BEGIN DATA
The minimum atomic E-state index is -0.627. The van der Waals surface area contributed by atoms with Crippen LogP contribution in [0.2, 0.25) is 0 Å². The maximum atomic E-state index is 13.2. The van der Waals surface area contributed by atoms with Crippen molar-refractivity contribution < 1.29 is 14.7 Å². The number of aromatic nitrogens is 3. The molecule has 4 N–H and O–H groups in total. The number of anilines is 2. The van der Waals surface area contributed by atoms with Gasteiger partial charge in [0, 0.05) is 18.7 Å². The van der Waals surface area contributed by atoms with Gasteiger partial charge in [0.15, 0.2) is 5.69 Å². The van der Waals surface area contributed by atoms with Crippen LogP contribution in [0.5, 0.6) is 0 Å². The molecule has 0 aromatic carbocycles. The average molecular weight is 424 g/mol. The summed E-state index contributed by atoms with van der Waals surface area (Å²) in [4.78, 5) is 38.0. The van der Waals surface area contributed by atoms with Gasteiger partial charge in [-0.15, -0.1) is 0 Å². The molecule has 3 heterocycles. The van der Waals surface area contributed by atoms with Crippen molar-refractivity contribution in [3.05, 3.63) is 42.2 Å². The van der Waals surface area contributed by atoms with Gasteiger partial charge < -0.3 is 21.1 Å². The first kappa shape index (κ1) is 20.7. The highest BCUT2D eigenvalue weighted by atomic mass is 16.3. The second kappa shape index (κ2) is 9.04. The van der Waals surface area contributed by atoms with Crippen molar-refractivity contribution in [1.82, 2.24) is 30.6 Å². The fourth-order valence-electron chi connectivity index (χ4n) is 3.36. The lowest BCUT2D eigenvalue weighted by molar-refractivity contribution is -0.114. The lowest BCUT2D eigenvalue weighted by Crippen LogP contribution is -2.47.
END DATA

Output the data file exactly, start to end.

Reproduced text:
The minimum atomic E-state index is -0.627. The van der Waals surface area contributed by atoms with Crippen LogP contribution in [0.2, 0.25) is 0 Å². The maximum atomic E-state index is 13.2. The van der Waals surface area contributed by atoms with Crippen molar-refractivity contribution < 1.29 is 14.7 Å². The number of aromatic nitrogens is 3. The molecule has 4 N–H and O–H groups in total. The number of anilines is 2. The van der Waals surface area contributed by atoms with Gasteiger partial charge in [0, 0.05) is 18.7 Å². The van der Waals surface area contributed by atoms with Gasteiger partial charge in [0.15, 0.2) is 5.69 Å². The van der Waals surface area contributed by atoms with Crippen LogP contribution in [0.5, 0.6) is 0 Å². The molecule has 0 aromatic carbocycles. The average molecular weight is 424 g/mol. The summed E-state index contributed by atoms with van der Waals surface area (Å²) in [4.78, 5) is 38.0. The van der Waals surface area contributed by atoms with Gasteiger partial charge in [-0.15, -0.1) is 0 Å². The molecule has 3 heterocycles. The van der Waals surface area contributed by atoms with Crippen molar-refractivity contribution in [3.05, 3.63) is 42.2 Å². The van der Waals surface area contributed by atoms with Gasteiger partial charge < -0.3 is 21.1 Å². The first kappa shape index (κ1) is 20.7. The highest BCUT2D eigenvalue weighted by atomic mass is 16.3. The second kappa shape index (κ2) is 9.04. The van der Waals surface area contributed by atoms with Crippen molar-refractivity contribution in [1.82, 2.24) is 30.6 Å². The fourth-order valence-electron chi connectivity index (χ4n) is 3.36. The lowest BCUT2D eigenvalue weighted by molar-refractivity contribution is -0.114. The lowest BCUT2D eigenvalue weighted by Crippen LogP contribution is -2.47.